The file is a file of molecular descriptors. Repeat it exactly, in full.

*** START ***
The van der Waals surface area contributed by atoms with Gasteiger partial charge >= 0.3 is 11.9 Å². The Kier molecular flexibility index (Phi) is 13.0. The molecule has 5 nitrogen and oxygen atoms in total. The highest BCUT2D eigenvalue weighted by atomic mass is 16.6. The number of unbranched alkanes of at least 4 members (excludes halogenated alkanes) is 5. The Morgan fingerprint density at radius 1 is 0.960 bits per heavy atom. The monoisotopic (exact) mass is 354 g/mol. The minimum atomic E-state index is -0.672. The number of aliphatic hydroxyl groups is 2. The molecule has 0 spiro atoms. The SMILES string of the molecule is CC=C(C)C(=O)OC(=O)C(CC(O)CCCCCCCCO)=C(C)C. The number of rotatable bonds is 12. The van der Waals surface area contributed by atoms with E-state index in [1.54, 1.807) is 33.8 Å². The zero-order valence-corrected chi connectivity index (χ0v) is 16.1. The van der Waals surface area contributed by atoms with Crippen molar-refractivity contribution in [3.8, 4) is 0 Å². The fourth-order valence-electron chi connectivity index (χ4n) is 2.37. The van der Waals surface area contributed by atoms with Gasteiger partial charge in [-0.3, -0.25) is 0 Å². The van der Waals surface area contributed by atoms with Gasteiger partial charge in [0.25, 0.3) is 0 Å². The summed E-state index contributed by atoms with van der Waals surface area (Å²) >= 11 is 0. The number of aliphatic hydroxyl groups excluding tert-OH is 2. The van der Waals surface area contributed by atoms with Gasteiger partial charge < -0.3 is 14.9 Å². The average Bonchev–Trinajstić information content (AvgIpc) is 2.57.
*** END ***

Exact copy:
The van der Waals surface area contributed by atoms with Gasteiger partial charge >= 0.3 is 11.9 Å². The Kier molecular flexibility index (Phi) is 13.0. The molecule has 5 nitrogen and oxygen atoms in total. The highest BCUT2D eigenvalue weighted by atomic mass is 16.6. The number of unbranched alkanes of at least 4 members (excludes halogenated alkanes) is 5. The Morgan fingerprint density at radius 1 is 0.960 bits per heavy atom. The monoisotopic (exact) mass is 354 g/mol. The minimum atomic E-state index is -0.672. The number of aliphatic hydroxyl groups is 2. The molecule has 0 spiro atoms. The SMILES string of the molecule is CC=C(C)C(=O)OC(=O)C(CC(O)CCCCCCCCO)=C(C)C. The number of rotatable bonds is 12. The van der Waals surface area contributed by atoms with E-state index in [1.54, 1.807) is 33.8 Å². The zero-order valence-corrected chi connectivity index (χ0v) is 16.1. The van der Waals surface area contributed by atoms with Crippen molar-refractivity contribution in [3.8, 4) is 0 Å². The fourth-order valence-electron chi connectivity index (χ4n) is 2.37. The van der Waals surface area contributed by atoms with Gasteiger partial charge in [-0.3, -0.25) is 0 Å². The van der Waals surface area contributed by atoms with Gasteiger partial charge in [0.25, 0.3) is 0 Å². The summed E-state index contributed by atoms with van der Waals surface area (Å²) >= 11 is 0. The number of aliphatic hydroxyl groups excluding tert-OH is 2. The van der Waals surface area contributed by atoms with Gasteiger partial charge < -0.3 is 14.9 Å². The average Bonchev–Trinajstić information content (AvgIpc) is 2.57.